A) Comparison of the phylogenetic trees for protists obtained by genetic sequence alignments (left), H-GRAAL’s metabolic network alignments (middle), and GRAAL’s metabolic network alignments (right). The following abbreviations are used for species: CHO—Cryptosporidium hominis, DDI—Dictyostelium discoideum, CPV—Cryptosporidium parvum, PFA—Plasmodium falciparum, EHI—Entamoeba histolytica, TAN—Theileria annulata, TPV—Theileria parva; the species are grouped into “Alveolates”, “Entamoeba”, and “Cellular Slime mold” classes. B) Comparison of the phylogenetic trees for fungi obtained by genetic sequence alignments (left), H-GRAAL’s metabolic network alignments (middle), and GRAAL’s metabolic network alignments (right). The following abbreviations are used for species: AGO—Ashbya gossypii (Eremothecium gossypii), CAL—Candida albicans, CNE—Cryptococcus neoformans, ECU—Encephalitozoon cuniculi, SCE—Saccharomyces cerevisiae, SPO—Schizosaccharomyces pombe; the species are grouped into “Ascomycetes”, “Microsporidian”, and “Basidiomycetes” classes.
© Copyright Policy - open-access
Related In: Results  -  Collection

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getmorefigures.php?uid=PMC2901631&req=5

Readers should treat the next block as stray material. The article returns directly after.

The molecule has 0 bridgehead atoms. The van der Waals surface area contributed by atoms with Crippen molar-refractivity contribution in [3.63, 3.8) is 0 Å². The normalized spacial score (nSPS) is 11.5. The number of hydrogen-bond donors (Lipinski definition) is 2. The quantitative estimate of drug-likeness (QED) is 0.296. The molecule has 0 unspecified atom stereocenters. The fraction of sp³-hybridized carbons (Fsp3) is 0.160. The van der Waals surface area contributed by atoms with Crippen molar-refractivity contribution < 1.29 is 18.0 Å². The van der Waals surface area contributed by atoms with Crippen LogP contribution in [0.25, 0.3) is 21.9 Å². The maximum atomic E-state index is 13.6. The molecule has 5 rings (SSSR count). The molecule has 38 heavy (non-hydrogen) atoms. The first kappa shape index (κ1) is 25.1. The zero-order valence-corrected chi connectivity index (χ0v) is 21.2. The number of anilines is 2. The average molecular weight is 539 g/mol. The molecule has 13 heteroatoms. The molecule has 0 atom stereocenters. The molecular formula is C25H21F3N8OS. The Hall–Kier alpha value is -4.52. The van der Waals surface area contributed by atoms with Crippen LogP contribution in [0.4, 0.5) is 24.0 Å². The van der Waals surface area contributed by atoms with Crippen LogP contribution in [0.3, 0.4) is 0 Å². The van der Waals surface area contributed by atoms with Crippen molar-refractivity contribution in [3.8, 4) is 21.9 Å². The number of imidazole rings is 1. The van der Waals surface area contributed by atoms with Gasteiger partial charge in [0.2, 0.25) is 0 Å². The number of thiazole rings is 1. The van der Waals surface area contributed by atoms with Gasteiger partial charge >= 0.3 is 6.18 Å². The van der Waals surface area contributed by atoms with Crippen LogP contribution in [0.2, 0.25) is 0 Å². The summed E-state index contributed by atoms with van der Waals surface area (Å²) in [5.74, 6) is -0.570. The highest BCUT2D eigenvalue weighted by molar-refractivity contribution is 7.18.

f5-cin-2010-121: A) Comparison of the phylogenetic trees for protists obtained by genetic sequence alignments (left), H-GRAAL’s metabolic network alignments (middle), and GRAAL’s metabolic network alignments (right). The following abbreviations are used for species: CHO—Cryptosporidium hominis, DDI—Dictyostelium discoideum, CPV—Cryptosporidium parvum, PFA—Plasmodium falciparum, EHI—Entamoeba histolytica, TAN—Theileria annulata, TPV—Theileria parva; the species are grouped into “Alveolates”, “Entamoeba”, and “Cellular Slime mold” classes. B) Comparison of the phylogenetic trees for fungi obtained by genetic sequence alignments (left), H-GRAAL’s metabolic network alignments (middle), and GRAAL’s metabolic network alignments (right). The following abbreviations are used for species: AGO—Ashbya gossypii (Eremothecium gossypii), CAL—Candida albicans, CNE—Cryptococcus neoformans, ECU—Encephalitozoon cuniculi, SCE—Saccharomyces cerevisiae, SPO—Schizosaccharomyces pombe; the species are grouped into “Ascomycetes”, “Microsporidian”, and “Basidiomycetes” classes.